A Castle of Words
Issue 03, 84 pages, €10
The third issue of This Century’s Review has the title “A Castle of Words” because it is devoted to the relationship between law and literature. We analyse the creative power of language, how a few words are changing the role of the
European Central Bank, Hungary’s constitution, migration policies and the dissemination of political culture around the world.
Also in this issue, This Century’s Review continues its cooperation with an artist. Following our previous collaborations with Clemens-Tobias Lange and conductor Paolo Manetti, we are honoured to feature photographs by Federico
Authors // biographies
Malcolm Coulthard - Emeritus Professor of Forensic Linguistics at the University of Aston and Distinguished Visiting Professor at the Federal University of Santa Catarina, Florianopolis (Brazil): Co-Writing Justice
Gábor Halmai - Visiting Research Scholar at Princeton University and professor of Law at the Eötvös Loránd University in Budapest: Constitutionalism and Democracy. Hungary’s new Fundamental Law
Adamantia Karali Co-Writing Justice
Petra Hardt - Head of the Rights Department at Suhrkamp Verlag (Berlin): How a Publishing House Disseminates (Legal) Culture
Marta López Torres - Deputy Head of the Institutional Law Division at the European Central Bank: The Changing Lexicon of the European Central Bank
Frank Mc Namara - European University Institute: Do good fences make good neighbours?
Christoph Möllers - Professor of Law at the Humboldt University of Berlin, and Judge at the Supreme Administrative Court of Berlin-Brandeburg: Forms of the Possible – on Law and Literature
Iker Nabaskues - Professor of Philosophy of Law and Theory of Law at the University of the Basque Country: The Strange Case of Literature and Justice: Robert Louis Stevenson
Thomas Weitin - Professor of German Literature at the University of Konstanz: The Devil is in the Human Dignity: Goethe’s Faust
Collaboration with Federico Pacini
Federico Pacini, Untitled, 2012
The images appearing alongside the texts in the current issue of TCR are the work of the Tuscan photographer Federico Pacini.
“At first glance they seem to be random snippets of normal everyday life, shabby, even. The intention of these representations is not, however, to celebrate the beauty of banality (and even less so the banality of beauty): they are
simply chronicling a banality that exists around us, and which we cannot banish just because we wish to. It is a banality which is as much a part of us as it is of our field of vision.”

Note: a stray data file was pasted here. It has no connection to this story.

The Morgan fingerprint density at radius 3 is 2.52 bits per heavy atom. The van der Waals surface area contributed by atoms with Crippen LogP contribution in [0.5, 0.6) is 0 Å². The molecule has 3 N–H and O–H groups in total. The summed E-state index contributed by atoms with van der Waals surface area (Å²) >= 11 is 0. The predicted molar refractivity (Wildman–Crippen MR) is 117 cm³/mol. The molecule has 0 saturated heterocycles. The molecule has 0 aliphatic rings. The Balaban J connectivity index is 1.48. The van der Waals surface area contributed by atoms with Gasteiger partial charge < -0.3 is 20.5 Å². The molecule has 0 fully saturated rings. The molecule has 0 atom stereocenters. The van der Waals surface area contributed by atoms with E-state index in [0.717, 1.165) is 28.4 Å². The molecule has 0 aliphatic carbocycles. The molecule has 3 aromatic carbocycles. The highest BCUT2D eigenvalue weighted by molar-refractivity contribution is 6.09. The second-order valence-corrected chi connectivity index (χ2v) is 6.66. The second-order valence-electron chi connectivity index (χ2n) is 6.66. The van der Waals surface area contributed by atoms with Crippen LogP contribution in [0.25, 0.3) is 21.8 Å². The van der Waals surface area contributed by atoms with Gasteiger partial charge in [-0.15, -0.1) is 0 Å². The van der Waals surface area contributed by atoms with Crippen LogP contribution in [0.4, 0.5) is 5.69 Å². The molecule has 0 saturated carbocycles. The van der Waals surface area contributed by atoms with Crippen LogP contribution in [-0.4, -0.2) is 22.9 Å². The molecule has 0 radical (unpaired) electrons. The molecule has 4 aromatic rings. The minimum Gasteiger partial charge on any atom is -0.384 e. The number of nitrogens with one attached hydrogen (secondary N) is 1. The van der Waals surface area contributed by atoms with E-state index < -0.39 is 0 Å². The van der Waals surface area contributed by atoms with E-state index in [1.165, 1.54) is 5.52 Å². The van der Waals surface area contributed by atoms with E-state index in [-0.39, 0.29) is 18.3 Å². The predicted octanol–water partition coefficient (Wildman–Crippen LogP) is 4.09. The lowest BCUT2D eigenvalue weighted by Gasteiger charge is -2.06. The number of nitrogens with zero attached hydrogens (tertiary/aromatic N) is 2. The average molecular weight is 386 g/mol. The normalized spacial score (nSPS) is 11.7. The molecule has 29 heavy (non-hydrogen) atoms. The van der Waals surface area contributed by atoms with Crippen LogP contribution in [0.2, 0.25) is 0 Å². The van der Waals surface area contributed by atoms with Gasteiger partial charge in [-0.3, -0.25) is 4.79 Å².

Luca Quattrocchi, Professor Contemporary Art History,
Federico Pacini (born 1977) has received numerous international awards. Amongst these, his book 0001735.tif was awarded a prize both at the 'IPA International Photography Awards' of 2009 (New York, Lincoln Centre), and at the 'Prix
de la Photographie de Paris' in 2010.
A CASTLE OF WORDS
‘Both the majesty and the misery of our societies are regulated by a castle made of words. Literary representations unashamedly expose the reality of human nature, while human dignity is grounded in our awareness of our limitations.
Legal systems evolve on the basis of an appropriate choice of words, and they reveal their strength or fragility by the same means. It is linguistic subtleties that change constitutions, amend migration policies and redefine the
role of institutions.’
Editorial, Issue 03
Laura Di Gregorio, Editor-in-chief
Photo: Serena Carloni
Veiling // Short story
This Century’s Review wishes to pay tribute to both literature and law with the publication of Veiling, a short story based on an illusory superimposition of emotional states and legal ploys.
“Random images, recorded who knows when and where on the Internet, were forming in the atmosphere. The air was stratifying in transparent curtains, overlapping like veils. Photos, emails, videos, ads, search engines, digital
encyclopedias were slipping into invisible interstices. Entire folders were refracted with varying intensity in no apparent order, sometimes just as faint glimmers, a blur indistinguishable from everyday reality, while others were
glowing figures which attached themselves to the real world, even supplanting it. The duration of the phenomenon was also unpredictable; it went from flashes lasting just a few seconds to effects continuing for minutes at a time. In
India, a lady in a field of pink flowers had seen a whale arching. Its large grey tail had sunk into an ocean which had appeared out of nowhere, whose waves submerged flowers and bushes, transforming them into a credible seascape.
The filming was an incomprehensible collage: the wind was blowing and the pink petals formed a cloud of plankton between the fins of the large, steel blue cetacean. The lady kept on filming – gasping in astonishment, she uttered no
words, just giggled occasionally – up until the moment she lowered her video camera and saw her shoes turning into a brood of luminous jellyfish. Terrible screams could be heard in the final moments of the video. The camera was then
thrown away, going off. Afterwards, the unfortunate lady recounted her ridiculous efforts to swim in the ocean depths. She jumped and flailed around in a field of flowers she could no longer see. She kept breathing like an awkward
amphibian, thrashing around while trying in vain to return to the surface. Her absurd gesticulations would have made her pass out had not the huge mass of water suddenly disappeared. A sound like that of an electrical switch put an
end to the projection, extinguishing any sidereal reflection and reverting to an unblemished vision of countless pink flowers…”
An extract from ‘Veiling’, by Laura Di Gregorio
A Castle of Words Issue 03
THE DRAMA OF LAW Issue 02
LEGAL AWARENESS Issue 01
THE DRAMA OF LAW
Issue 02, 84 pages, €10
Authors Issue 02 // biographies